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Perspectives on building technology businesses and AcceleratorIndia from Cartezia

Can YouTube's quest for alternate revenue streams succeed?

Sunday, April 26, 2009

With Ad revenues falling, content owners are looking to develop alternate revenue streams more closely tied to their users' online behaviour. In a slowing worldwide economy, these initiatives are key to their survival until growth returns.

Monetizing content is the holy grail that all content owners aspire to reach, with varying levels of success. In an earlier post, Catalyzt highlighted the challenges faced by YouTube, the leader in online video, to generate revenues from the huge number of visitors that it regularly attracts. However, YouTube is now experimenting with multiple approaches to generate revenues from the content that is being viewed.

These approaches still rely too much on search as a key function that helps advertisers reach their target audience and are not innovative enough to reflect the changes in online behaviour of customers. One of the main components of this approach is to track what users are searching for and put promotional videos next to the search results. The advantage of this approach is to combine the synergies between YouTube's own search engine and Google search. However, the underlying model is still search based advertising. Another option it is trying out is to use embedded ads while users are watching the videos. Without targeting these at communites that are of specific interest for the advertisers, this approach has limited impact. Further challenges include the cohesiveness of the community through their shared interests.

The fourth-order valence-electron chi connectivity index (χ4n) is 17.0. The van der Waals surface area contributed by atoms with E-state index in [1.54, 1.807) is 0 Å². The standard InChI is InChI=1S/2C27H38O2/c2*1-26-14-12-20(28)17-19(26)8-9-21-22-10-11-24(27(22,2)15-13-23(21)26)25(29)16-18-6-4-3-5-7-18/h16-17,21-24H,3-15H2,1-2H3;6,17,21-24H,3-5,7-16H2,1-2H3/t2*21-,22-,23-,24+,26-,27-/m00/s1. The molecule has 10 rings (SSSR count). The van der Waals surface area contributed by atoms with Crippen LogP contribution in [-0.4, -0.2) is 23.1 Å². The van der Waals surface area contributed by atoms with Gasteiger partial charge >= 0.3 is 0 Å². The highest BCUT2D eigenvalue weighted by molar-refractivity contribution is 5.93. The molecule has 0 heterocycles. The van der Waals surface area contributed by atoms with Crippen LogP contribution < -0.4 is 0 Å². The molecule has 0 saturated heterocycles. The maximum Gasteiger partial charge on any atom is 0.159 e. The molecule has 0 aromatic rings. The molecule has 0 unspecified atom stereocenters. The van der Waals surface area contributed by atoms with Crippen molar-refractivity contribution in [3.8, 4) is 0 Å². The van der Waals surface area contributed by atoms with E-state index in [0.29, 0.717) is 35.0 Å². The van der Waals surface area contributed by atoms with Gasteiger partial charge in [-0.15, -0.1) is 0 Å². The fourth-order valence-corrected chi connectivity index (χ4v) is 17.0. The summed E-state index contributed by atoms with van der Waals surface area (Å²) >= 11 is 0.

Google has not disclosed how much money it is investing to monetise online video. Similarly the total revenue that Google's YouTube gets from the online video advertising is also not disclosed, but is estimated to be in the region of $125m. Considering the amount of traffic that YouTube generates, this revenue is very small and doesn't fully represent the potential market that is available.

In an industry with falling ad revenues, YouTube/Google faces a real challenge to monetise its massive content inventory and the user traffic. Its success or failure will set the tone for the rest of the industry's fortunes.